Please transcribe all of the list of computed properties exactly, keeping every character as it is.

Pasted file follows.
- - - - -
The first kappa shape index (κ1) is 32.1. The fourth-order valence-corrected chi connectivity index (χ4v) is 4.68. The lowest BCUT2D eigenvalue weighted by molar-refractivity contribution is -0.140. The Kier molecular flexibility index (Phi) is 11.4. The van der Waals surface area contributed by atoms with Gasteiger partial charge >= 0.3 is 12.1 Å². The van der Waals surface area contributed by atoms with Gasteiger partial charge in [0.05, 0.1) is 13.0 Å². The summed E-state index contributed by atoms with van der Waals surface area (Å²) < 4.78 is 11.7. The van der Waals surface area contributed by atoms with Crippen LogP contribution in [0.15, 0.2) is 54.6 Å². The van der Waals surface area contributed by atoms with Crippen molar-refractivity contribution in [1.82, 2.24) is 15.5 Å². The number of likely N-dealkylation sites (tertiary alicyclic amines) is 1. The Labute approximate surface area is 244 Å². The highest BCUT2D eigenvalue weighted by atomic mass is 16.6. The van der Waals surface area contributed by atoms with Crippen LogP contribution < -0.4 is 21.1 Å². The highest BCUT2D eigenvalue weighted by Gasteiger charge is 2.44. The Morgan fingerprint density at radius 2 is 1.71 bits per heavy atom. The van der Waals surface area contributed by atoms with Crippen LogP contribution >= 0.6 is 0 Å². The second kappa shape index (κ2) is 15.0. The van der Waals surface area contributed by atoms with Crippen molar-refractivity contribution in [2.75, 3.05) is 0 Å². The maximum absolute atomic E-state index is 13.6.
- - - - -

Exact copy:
The first kappa shape index (κ1) is 32.1. The fourth-order valence-corrected chi connectivity index (χ4v) is 4.68. The lowest BCUT2D eigenvalue weighted by molar-refractivity contribution is -0.140. The Kier molecular flexibility index (Phi) is 11.4. The van der Waals surface area contributed by atoms with Gasteiger partial charge >= 0.3 is 12.1 Å². The van der Waals surface area contributed by atoms with Gasteiger partial charge in [0.05, 0.1) is 13.0 Å². The summed E-state index contributed by atoms with van der Waals surface area (Å²) < 4.78 is 11.7. The van der Waals surface area contributed by atoms with Crippen LogP contribution in [0.15, 0.2) is 54.6 Å². The van der Waals surface area contributed by atoms with Crippen molar-refractivity contribution in [1.82, 2.24) is 15.5 Å². The number of likely N-dealkylation sites (tertiary alicyclic amines) is 1. The Labute approximate surface area is 244 Å². The highest BCUT2D eigenvalue weighted by atomic mass is 16.6. The van der Waals surface area contributed by atoms with Crippen LogP contribution < -0.4 is 21.1 Å². The highest BCUT2D eigenvalue weighted by Gasteiger charge is 2.44. The Morgan fingerprint density at radius 2 is 1.71 bits per heavy atom. The van der Waals surface area contributed by atoms with Crippen LogP contribution >= 0.6 is 0 Å². The second kappa shape index (κ2) is 15.0. The van der Waals surface area contributed by atoms with Crippen molar-refractivity contribution in [2.75, 3.05) is 0 Å². The maximum absolute atomic E-state index is 13.6.